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The Winter Ascent of 'Castle Gully' and 'Blue Tit'

Date: 9th January 2010
Submitted by: Columba McLaughlin
 Today the group was Alan Tees, Marty (where’s me crampons and where the hell did I leave me lid) McGuigan, Valli Schafer, Emmet Johnston and me. All hands were up early. Agendas were discussed over breakfast. I wanted to look at the Gullies to the west of No. 2 Gully on Castle Buttress. However, Alan’s enthusiasm to climb ‘Castle Gully’ and the fact that in such conditions it would be a wonderful winter’s 1st ascent won sway with everyone and off we went up the Poisoned Glen again. Castle Gully splits the huge face of Castle Buttress and shares its start with Central Gully. At about half height it branches off to the right. Castle gully is much wider than Sruthan na Bearna which Alan and Iain had climbed yesterday. The initial pitches of Castle Gully were chocked with good quality snow and on most occasions there were places that you could actually get your ice axe into. There is nothing a reassuring as your ice axe sticking into a piece of frozen turf. It was really pleasurable mountaineering and height was soon gained. 

 At about half way up it, the gully splits into two. While Central Gully follows the central line and an almost vertical ascent, Castle Gully is gentler and veers off to the right and cuts deep into the mountain. At this point the rock architecture became very prominent, looked awesome and some ice smears started to appear on the rock walls. It was time to tool up and Alan led the climb to the narrow crux Chimney. This chimney can be bypassed on the left using a ramp but the chimney was so fat with ice, that we all wanted a crack at it. Alan led it in fine style and then belayed everyone up after him. For the record, Marty climed this pitch without crampons - however, it must be understood that he was well protected by his guardian angel and very well belayed by Alan. This pitch was absolutely brilliant. I went up last and Alan asked me to lead through – thank you sir for the privilege.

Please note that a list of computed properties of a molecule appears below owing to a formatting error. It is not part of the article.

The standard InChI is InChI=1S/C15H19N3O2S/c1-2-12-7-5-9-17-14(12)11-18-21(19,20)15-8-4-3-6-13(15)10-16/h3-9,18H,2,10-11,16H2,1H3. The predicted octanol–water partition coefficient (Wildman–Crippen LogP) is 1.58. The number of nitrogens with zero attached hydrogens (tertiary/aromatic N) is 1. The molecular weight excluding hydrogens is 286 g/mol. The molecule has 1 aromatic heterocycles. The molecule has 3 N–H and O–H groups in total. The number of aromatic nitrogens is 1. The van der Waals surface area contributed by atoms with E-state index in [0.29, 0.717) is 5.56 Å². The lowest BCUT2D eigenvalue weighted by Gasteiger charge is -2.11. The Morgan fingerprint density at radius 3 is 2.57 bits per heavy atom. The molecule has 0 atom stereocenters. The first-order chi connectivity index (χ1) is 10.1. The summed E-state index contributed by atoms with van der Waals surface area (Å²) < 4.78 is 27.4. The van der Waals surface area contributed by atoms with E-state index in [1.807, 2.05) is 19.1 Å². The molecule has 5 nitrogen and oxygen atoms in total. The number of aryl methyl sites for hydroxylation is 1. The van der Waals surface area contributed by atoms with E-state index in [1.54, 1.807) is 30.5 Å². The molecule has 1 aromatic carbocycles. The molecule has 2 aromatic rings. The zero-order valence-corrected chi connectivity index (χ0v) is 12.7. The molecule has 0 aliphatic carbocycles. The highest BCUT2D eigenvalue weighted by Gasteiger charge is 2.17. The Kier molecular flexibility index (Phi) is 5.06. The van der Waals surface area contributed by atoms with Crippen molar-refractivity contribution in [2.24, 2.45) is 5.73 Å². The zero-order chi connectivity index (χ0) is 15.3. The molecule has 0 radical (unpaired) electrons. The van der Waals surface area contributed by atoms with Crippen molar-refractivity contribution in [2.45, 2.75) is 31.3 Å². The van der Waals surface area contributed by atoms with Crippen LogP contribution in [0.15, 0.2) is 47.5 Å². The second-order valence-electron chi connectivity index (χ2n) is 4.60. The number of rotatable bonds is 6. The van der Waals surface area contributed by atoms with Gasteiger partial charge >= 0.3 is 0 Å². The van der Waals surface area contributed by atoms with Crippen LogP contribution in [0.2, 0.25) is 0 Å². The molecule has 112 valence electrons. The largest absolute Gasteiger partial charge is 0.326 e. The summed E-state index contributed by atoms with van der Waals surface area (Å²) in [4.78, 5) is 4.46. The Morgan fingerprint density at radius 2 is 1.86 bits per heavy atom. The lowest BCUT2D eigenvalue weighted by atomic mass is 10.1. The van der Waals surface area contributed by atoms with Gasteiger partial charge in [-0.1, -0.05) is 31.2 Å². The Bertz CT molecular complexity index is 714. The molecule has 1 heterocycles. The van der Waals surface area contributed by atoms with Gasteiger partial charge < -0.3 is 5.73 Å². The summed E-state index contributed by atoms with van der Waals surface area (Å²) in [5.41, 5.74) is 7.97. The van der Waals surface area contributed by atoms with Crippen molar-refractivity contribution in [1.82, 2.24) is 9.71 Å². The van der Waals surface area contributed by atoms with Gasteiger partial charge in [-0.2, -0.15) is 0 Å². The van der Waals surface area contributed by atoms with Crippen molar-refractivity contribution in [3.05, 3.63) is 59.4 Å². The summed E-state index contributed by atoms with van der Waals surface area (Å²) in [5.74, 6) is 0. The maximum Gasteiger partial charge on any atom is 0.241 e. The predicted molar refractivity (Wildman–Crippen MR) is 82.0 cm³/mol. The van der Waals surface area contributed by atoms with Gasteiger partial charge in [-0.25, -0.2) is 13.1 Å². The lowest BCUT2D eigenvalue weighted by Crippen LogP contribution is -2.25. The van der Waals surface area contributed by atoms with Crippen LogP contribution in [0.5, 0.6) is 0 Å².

The remainder of the gully was a 70m quite steep snow slope. We were expecting some ice in this final pitch or even some frozen snow. However, it was mainly unconsolidated snow with some patches of frozen turf in the right places. The left wall of the gully provided excellent dry tooling opportunities. Emmett, being belayed by Martin, was up ahead of me. I did not have any gear with me and I asked Emmett if I could clip into his gear placements (cheeky begger that I am). Gentleman that he is – he agreed. So I did and topped out, used my two ice axes as a belay point and Valli and Alan then came up, followed by Emmett and Martin. We all posed for the usual summit photograph and agreed that it was a brilliant winter’s climb.  

 We headed off towards Windy Gap or sometimes called 'Bearna’s Gap' and descended here. After descending about 100m we stopped at the frozen waterfall on the left wall and nothing would do Martin (I wish I had me gear) but he wanted to climb it. So using Peter McConnell’s Ice Axes, Alan Tees’s Crampons and Alan Tees’s Lid and being belayed by me - away he went with a cheesy grin on his face. Valli was appointed official photographer for this climb. I went up 2nd, followed by Valli and then Emmett and then Alan (who had been reunited with his Lid and Crampons at this stage). 

 Martin wanted to call this ice climb ‘Blue Tit’. Other more graceful and wintry names were suggested but Martin had made his mind up and stuck to his guns. So it was called 'Blue Tit' and given a prestigious Winter Grade III. In my opinion, it was as good as any comparable climb in Scotland. Back we went to the pub for a pint and then back to the Hostel for a well deserved communal dinner and celebratory glass of wine and some small talk. It was a great day and Castle Gully was one of the best gullies I have every climbed. In my humble opinion it was much better than No. 2 Gully on Ben Nevis and is deserving of a 2** Winter Route.

22 Jan 2010
Anthony Feeney

Brilliant! I am so jealous. Ah well The Cobbler is looming in the very near future. Yous can all be envious in return then. :)

23 Jan 2010
Columba McLaughlin

Enjoy the Cobbler in the Arrochar Alps. You'll love the wee tunnel. Wont be jealous - been there done that.

Photo of Route